STOP

Don’t be afraid to pause, gather yourself and say “I’ll do that bit again. But this time it will be so funny that you will forget to laugh a second time”. While you’re doing this you are re centreing yourself. You are “resetting” — re framing the gig.

When the fear and dry mouth take hold, rather than go into a panic spiral, concentrate on something physical. It could be the feel of the floor against your feet. It could be the smell of the beach. Whatever you choose, it snaps you out of the self defeating tailspin, and puts you back into control.

BLAME THEM, BUT DON’T BLAME THEM

“Blame” the audience, but don’t BLAME the audience. When a couple of jokes bomb consecutively, I raise my status and berate the audience as being unworthy of my mots justes. But I do it in a self mocking way. I’m not attacking them, I’m playing with them. It is often enough to break the tension. Once they’re laughing, you have them. It’s not me, it’s you.

I go the idea from watching an MC struggle in a room above a pub in Soho in front of an audience of non English speaking tourists. He flew into what appeared to be a genuine rage, insulting the audience. It turned the night around for him, but it could have gone really badly. If it gets to this stage, work out what you have to lose before going nuclear.

ONCE YOU REALISE YOU HAVE MISJUDGED THE MOOD OF THE MEETING, GET OFF

Make sure the MC knows you’re about to do a runner. Bring the mic stand back to the middle of the stage, thank the audience for listening. It wasn’t their fault you sucked big time. Even if it was their fault, it wasn’t their fault. Leave the stage. Get yourself a drink.

HOW TO RISE AGAIN

MILLICAN’S LAW

You will feel deflated, shocked, perhaps even angry — at yourself, the PA, the audience, the world. In this situation, Millican’s Law applies. Comedian Sarah Millican has established that it is unhealthy to hold onto your feelings about a gig after 11 am the next day. Whether you have stormed it or died on your aspirations, let those feelings go by the time you have your mid morning cup of milky Maxwell House and digestives.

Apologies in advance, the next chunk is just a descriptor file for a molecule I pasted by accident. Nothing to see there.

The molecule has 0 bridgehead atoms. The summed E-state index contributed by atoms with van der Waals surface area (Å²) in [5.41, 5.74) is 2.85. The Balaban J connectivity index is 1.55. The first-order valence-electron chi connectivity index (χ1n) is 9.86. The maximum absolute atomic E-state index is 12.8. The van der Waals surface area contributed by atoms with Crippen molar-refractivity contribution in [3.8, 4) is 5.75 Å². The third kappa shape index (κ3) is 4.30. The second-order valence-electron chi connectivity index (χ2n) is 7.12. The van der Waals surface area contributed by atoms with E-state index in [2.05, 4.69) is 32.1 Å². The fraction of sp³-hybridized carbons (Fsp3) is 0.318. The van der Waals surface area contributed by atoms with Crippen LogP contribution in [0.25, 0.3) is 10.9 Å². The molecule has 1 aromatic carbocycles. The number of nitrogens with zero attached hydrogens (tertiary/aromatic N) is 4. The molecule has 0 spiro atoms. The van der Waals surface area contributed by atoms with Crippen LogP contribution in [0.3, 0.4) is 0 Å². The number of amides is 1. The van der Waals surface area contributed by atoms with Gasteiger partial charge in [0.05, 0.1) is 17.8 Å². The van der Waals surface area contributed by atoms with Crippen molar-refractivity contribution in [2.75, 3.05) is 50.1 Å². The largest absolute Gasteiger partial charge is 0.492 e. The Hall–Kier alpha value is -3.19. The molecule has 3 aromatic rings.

You can’t control the past. You CAN control how you react to the past. We all ride the Wheel of Fortune, Those who ride high today, will be in the gutter tomorrow. In the scheme of things, a great gig or a pee poor one really don’t matter. You still have your health. For now.

No one knows who you are. A few people have failed to laugh at your jokes and validate your belief in yourself as a stand up comedian ON THIS ONE OCCASION, in a dingy pub, along with a handful of other people, who do not know you, have no investment in you, and probably didn’t really want to be at a gig.

DON’T TWEET OR POST ON FACEBOOK ABOUT HOW BADLY YOU DID. THE PROMOTER WON’T THANK YOU

Just as people get fired for posting pictures of their drunken abuses of a frozen chicken, or head of a dead pig, promoters, and audiences, will find that post, and feel that you are somehow blaming them, Or they will see you as a lousy act or whining creep. Failure is harder to track if there’s no on-line audit trail. I was told this after posting about a spectacularly bad gig last year.

POSTMORTEM

Record your gigs, and listen to the recordings. No one does, but everyone should. It’s important to know if there’s anything you could change about your performance or material which could prevent this happening again. It won’t, but it will increase the chances of it happening less frequently in future.

Record your show. Not just to get a demo video. You will probably hate the sound of your voice. You will hate your jokes, or your performance of them. You may well hate yourself at this stage.

Storytelling comedian Matt Price has a great technique to get past this self loathing. Become a comedy pundit. When you’re listening back to the recording, become another character: a comedy expert hired to give an expert opinion on the gig, like on Match of the Day. Refer to yourself in the third person. Even naming yourself. “Jo Bloggs could have said this” or “Jo Bloggs would have done better if …” It will help you to look objectively at your performance and material, and instead of hating yourself, find a way to improve.